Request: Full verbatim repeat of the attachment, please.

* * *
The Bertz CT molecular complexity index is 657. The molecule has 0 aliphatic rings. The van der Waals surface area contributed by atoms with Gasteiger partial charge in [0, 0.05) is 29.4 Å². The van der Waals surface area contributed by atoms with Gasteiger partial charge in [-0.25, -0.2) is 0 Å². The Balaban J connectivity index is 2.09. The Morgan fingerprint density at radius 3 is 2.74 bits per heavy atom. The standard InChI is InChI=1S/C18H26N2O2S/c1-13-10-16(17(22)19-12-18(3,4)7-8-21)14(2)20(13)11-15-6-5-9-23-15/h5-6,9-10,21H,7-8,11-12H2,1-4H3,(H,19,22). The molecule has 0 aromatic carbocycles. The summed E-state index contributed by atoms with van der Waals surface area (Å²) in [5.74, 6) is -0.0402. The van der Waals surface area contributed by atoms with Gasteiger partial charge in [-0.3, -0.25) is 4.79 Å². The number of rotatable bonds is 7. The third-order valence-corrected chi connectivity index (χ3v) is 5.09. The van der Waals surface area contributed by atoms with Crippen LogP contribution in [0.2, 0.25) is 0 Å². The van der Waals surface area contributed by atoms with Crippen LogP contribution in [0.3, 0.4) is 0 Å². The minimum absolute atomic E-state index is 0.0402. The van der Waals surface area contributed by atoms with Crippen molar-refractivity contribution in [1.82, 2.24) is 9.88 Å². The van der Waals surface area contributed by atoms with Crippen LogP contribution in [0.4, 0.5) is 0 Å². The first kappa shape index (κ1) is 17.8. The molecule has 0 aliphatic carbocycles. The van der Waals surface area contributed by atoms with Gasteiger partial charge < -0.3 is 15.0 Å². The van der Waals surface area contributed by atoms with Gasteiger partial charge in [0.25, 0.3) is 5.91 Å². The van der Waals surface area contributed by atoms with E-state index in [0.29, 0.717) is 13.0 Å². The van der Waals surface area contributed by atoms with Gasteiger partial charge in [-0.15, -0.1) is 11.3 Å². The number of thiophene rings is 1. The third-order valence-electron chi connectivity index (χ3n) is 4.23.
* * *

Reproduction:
The Bertz CT molecular complexity index is 657. The molecule has 0 aliphatic rings. The van der Waals surface area contributed by atoms with Gasteiger partial charge in [0, 0.05) is 29.4 Å². The van der Waals surface area contributed by atoms with Gasteiger partial charge in [-0.25, -0.2) is 0 Å². The Balaban J connectivity index is 2.09. The Morgan fingerprint density at radius 3 is 2.74 bits per heavy atom. The standard InChI is InChI=1S/C18H26N2O2S/c1-13-10-16(17(22)19-12-18(3,4)7-8-21)14(2)20(13)11-15-6-5-9-23-15/h5-6,9-10,21H,7-8,11-12H2,1-4H3,(H,19,22). The molecule has 0 aromatic carbocycles. The summed E-state index contributed by atoms with van der Waals surface area (Å²) in [5.74, 6) is -0.0402. The van der Waals surface area contributed by atoms with Gasteiger partial charge in [-0.3, -0.25) is 4.79 Å². The number of rotatable bonds is 7. The third-order valence-corrected chi connectivity index (χ3v) is 5.09. The van der Waals surface area contributed by atoms with Crippen LogP contribution in [0.2, 0.25) is 0 Å². The van der Waals surface area contributed by atoms with Crippen LogP contribution in [0.3, 0.4) is 0 Å². The minimum absolute atomic E-state index is 0.0402. The van der Waals surface area contributed by atoms with Crippen molar-refractivity contribution in [1.82, 2.24) is 9.88 Å². The van der Waals surface area contributed by atoms with Crippen LogP contribution in [0.4, 0.5) is 0 Å². The first kappa shape index (κ1) is 17.8. The molecule has 0 aliphatic carbocycles. The van der Waals surface area contributed by atoms with Gasteiger partial charge < -0.3 is 15.0 Å². The van der Waals surface area contributed by atoms with Gasteiger partial charge in [0.25, 0.3) is 5.91 Å². The van der Waals surface area contributed by atoms with E-state index in [0.29, 0.717) is 13.0 Å². The van der Waals surface area contributed by atoms with Gasteiger partial charge in [-0.15, -0.1) is 11.3 Å². The number of thiophene rings is 1. The third-order valence-electron chi connectivity index (χ3n) is 4.23.